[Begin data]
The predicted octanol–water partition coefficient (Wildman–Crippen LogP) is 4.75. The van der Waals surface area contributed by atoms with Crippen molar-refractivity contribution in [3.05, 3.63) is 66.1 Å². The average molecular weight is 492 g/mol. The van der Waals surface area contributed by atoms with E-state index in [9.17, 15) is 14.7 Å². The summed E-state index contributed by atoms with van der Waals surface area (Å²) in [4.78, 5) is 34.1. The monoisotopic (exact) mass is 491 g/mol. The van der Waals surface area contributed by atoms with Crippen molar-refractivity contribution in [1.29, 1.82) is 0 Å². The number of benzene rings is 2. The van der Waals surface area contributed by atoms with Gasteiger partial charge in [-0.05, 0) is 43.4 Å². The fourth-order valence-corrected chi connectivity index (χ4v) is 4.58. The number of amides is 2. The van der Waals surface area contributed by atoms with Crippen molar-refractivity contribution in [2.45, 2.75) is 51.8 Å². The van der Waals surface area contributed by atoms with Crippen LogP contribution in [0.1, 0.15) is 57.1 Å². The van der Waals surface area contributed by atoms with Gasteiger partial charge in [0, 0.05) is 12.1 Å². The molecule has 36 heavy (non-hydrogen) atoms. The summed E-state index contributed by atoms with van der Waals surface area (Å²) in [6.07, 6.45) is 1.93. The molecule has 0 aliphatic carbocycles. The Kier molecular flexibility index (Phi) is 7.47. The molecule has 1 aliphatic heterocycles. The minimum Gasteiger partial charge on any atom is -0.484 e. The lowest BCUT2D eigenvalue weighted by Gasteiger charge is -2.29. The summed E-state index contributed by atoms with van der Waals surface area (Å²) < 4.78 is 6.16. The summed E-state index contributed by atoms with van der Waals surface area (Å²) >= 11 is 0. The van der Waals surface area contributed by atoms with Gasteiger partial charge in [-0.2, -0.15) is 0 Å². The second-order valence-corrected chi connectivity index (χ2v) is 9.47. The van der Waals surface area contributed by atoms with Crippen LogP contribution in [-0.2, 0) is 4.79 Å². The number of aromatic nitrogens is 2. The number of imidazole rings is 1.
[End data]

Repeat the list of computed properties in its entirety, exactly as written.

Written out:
The predicted octanol–water partition coefficient (Wildman–Crippen LogP) is 4.75. The van der Waals surface area contributed by atoms with Crippen molar-refractivity contribution in [3.05, 3.63) is 66.1 Å². The average molecular weight is 492 g/mol. The van der Waals surface area contributed by atoms with E-state index in [9.17, 15) is 14.7 Å². The summed E-state index contributed by atoms with van der Waals surface area (Å²) in [4.78, 5) is 34.1. The monoisotopic (exact) mass is 491 g/mol. The van der Waals surface area contributed by atoms with Crippen molar-refractivity contribution in [1.29, 1.82) is 0 Å². The number of benzene rings is 2. The van der Waals surface area contributed by atoms with Gasteiger partial charge in [-0.05, 0) is 43.4 Å². The fourth-order valence-corrected chi connectivity index (χ4v) is 4.58. The number of amides is 2. The van der Waals surface area contributed by atoms with Crippen molar-refractivity contribution in [2.45, 2.75) is 51.8 Å². The van der Waals surface area contributed by atoms with Crippen LogP contribution in [0.1, 0.15) is 57.1 Å². The van der Waals surface area contributed by atoms with Gasteiger partial charge in [0, 0.05) is 12.1 Å². The molecule has 36 heavy (non-hydrogen) atoms. The summed E-state index contributed by atoms with van der Waals surface area (Å²) in [6.07, 6.45) is 1.93. The molecule has 0 aliphatic carbocycles. The Kier molecular flexibility index (Phi) is 7.47. The molecule has 1 aliphatic heterocycles. The minimum Gasteiger partial charge on any atom is -0.484 e. The lowest BCUT2D eigenvalue weighted by Gasteiger charge is -2.29. The summed E-state index contributed by atoms with van der Waals surface area (Å²) < 4.78 is 6.16. The summed E-state index contributed by atoms with van der Waals surface area (Å²) >= 11 is 0. The van der Waals surface area contributed by atoms with Gasteiger partial charge in [-0.2, -0.15) is 0 Å². The second-order valence-corrected chi connectivity index (χ2v) is 9.47. The van der Waals surface area contributed by atoms with Crippen LogP contribution in [-0.2, 0) is 4.79 Å². The number of aromatic nitrogens is 2. The number of imidazole rings is 1.